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Mar 23, 2016
3. Christmas Past
1. Scrooge2. Marleys Ghost
A Christmas Carolby Charles Dickens
Retold by Kieran McGovern
2The first spirit
Scrooge wakes to see the first of the three visitors predicted by Marleys Ghost.
`Are you the Spirit, sir, whose coming was
foretold to me.' asked Scrooge.
The voice was soft and gentle.
`Who, and what are you.' Scrooge
`I am the Ghost of Christmas Past.
"No. Your past. Im here to help you' said
the Ghost. `Rise and walk with me.'
The temperature outside was a long way
below freezing and Scrooge did not want leave
his warm bed. All he was wearing was his
slippers, dressing gown, and nightcap.
3But though Spirit's grasp was gentle as a
woman's hand Scrooge could not resist it. He
rose with the Spirit and together they moved
towards the window.
Soon they passed through the wall, and
stood upon an open country road, with fields on
either hand. The city had entirely vanished.
The darkness and the mist had vanished
Now it was a clear, cold, winter day, with
snow upon the ground.
`Good Heaven!' said Scrooge, clasping his
hands together, as he looked about him. `I grew
up in this place. I was a boy here.'
A thousand thoughts came flooding back.
Hopes, and joys, and cares long, long, forgotten.
`Do you remember the way?' asked the
`Remember it?' cried Scrooge; `I could walk
`Strange to have forgotten it for so many
years.' observed the Ghost. `Let us go on.'
They walked along the road. Scrooge knew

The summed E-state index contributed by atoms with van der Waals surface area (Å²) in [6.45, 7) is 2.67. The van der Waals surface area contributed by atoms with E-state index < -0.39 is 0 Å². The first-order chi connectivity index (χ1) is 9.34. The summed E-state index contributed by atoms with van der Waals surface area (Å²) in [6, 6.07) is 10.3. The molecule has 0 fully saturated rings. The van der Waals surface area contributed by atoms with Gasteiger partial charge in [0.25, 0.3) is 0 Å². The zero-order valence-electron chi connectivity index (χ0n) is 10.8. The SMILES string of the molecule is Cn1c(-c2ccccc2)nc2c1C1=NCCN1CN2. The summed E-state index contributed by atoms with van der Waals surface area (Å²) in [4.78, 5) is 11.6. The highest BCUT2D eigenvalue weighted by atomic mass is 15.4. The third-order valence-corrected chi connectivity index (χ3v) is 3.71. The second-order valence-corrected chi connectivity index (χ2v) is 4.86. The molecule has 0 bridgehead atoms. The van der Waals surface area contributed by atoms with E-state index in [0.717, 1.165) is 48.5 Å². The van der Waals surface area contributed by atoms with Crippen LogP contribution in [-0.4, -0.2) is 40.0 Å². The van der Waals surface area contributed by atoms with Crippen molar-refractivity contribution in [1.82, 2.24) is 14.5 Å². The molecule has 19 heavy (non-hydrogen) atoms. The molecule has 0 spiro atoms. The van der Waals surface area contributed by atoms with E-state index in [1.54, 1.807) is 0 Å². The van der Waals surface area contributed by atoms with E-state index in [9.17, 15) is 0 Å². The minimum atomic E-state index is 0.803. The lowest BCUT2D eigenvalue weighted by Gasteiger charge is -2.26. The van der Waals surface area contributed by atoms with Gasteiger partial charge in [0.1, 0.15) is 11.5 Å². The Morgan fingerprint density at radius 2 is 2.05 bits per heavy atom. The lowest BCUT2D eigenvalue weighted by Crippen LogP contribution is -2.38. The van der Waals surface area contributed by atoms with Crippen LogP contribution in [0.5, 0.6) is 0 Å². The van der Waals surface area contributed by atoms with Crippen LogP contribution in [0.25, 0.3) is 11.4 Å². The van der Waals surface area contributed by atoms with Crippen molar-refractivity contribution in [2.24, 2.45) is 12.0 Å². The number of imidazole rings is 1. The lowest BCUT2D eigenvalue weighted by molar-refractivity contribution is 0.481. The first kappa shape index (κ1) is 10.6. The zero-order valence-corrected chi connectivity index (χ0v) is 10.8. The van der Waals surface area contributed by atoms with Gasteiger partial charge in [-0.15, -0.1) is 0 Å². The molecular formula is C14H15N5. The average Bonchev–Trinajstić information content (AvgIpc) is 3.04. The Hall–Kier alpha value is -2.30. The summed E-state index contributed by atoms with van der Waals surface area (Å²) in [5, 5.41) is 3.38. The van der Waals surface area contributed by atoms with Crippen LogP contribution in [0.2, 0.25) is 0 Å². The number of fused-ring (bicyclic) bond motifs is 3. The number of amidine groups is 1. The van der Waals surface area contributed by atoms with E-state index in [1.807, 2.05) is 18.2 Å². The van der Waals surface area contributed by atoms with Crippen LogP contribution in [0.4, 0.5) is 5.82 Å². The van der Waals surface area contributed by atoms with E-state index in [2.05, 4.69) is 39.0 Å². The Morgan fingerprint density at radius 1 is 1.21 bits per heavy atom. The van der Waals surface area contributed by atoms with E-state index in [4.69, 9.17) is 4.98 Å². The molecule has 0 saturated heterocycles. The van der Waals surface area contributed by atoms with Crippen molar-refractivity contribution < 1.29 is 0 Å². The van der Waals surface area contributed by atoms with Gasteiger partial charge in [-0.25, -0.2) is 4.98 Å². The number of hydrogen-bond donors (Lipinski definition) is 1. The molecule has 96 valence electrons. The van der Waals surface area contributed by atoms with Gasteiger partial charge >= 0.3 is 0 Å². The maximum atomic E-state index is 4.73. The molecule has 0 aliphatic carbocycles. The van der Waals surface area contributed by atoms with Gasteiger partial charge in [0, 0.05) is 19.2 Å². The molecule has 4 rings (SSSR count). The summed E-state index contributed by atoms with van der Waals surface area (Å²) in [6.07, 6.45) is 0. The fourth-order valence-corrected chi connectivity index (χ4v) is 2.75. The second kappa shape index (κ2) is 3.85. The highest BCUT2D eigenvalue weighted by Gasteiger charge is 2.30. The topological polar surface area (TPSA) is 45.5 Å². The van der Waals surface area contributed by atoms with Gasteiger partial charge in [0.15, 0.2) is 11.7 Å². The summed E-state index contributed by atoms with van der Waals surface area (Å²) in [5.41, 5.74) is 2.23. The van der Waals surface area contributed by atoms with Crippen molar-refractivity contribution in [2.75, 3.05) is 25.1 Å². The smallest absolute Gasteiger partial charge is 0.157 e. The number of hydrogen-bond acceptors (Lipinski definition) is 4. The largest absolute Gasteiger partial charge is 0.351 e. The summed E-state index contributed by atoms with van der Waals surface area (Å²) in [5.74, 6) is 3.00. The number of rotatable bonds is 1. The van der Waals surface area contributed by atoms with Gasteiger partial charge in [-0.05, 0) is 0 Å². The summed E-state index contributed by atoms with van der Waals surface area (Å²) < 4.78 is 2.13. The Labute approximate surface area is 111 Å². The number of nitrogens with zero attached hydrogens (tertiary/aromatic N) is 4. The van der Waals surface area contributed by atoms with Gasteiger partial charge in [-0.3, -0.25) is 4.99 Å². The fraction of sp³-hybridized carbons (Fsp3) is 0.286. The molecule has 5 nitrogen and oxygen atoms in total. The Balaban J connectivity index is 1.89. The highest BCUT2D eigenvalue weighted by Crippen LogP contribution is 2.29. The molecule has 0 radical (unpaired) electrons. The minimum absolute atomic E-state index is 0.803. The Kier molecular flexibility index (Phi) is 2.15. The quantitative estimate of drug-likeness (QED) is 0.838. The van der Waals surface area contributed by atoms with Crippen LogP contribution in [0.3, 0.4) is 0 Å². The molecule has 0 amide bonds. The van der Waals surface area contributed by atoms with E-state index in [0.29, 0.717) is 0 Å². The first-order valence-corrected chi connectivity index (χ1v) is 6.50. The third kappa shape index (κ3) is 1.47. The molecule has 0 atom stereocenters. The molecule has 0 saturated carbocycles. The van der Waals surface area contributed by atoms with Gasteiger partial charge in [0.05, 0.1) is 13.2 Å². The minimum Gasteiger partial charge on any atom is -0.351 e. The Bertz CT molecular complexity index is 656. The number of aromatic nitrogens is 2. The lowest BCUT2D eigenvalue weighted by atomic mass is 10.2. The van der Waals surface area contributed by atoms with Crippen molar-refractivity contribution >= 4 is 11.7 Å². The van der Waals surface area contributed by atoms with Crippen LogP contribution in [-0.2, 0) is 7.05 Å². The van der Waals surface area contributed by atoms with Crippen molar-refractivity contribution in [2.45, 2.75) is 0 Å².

every gate, post and tree. Soon a little town
appeared in the distance, with its bridge, its
church, and winding river.
Some ponies now were seen coming towards
them with boys upon their backs. All these boys
were in great spirits. They shouted to each
other, until the fields were full of merry music
Scrooge knew these boys and named them
every one. Why was he so happy to see them?
Why did his cold eye glisten? Why did his heart
leap up as they went past?
As they parted for their different homes,
the boys said Merry Christmas! It made
5What was merry Christmas to Scrooge?
What good had it ever done to him?
`The school is not quite deserted,' said the
Ghost. `A solitary child, neglected by his
friends, is left there still.'
Scrooge said he knew it. And he sobbed.
They left the high road, and soon
approached a large house of dull red brick.
It had large rooms but their walls were
damp, their windows broken, and their gates
decayed. Chickens ran around the stables. The
coach-houses and sheds were over-grown with
Glancing through the open doors, they saw
the chilly bareness of a building where there
was too much getting up by candlelight, and
not too much to eat.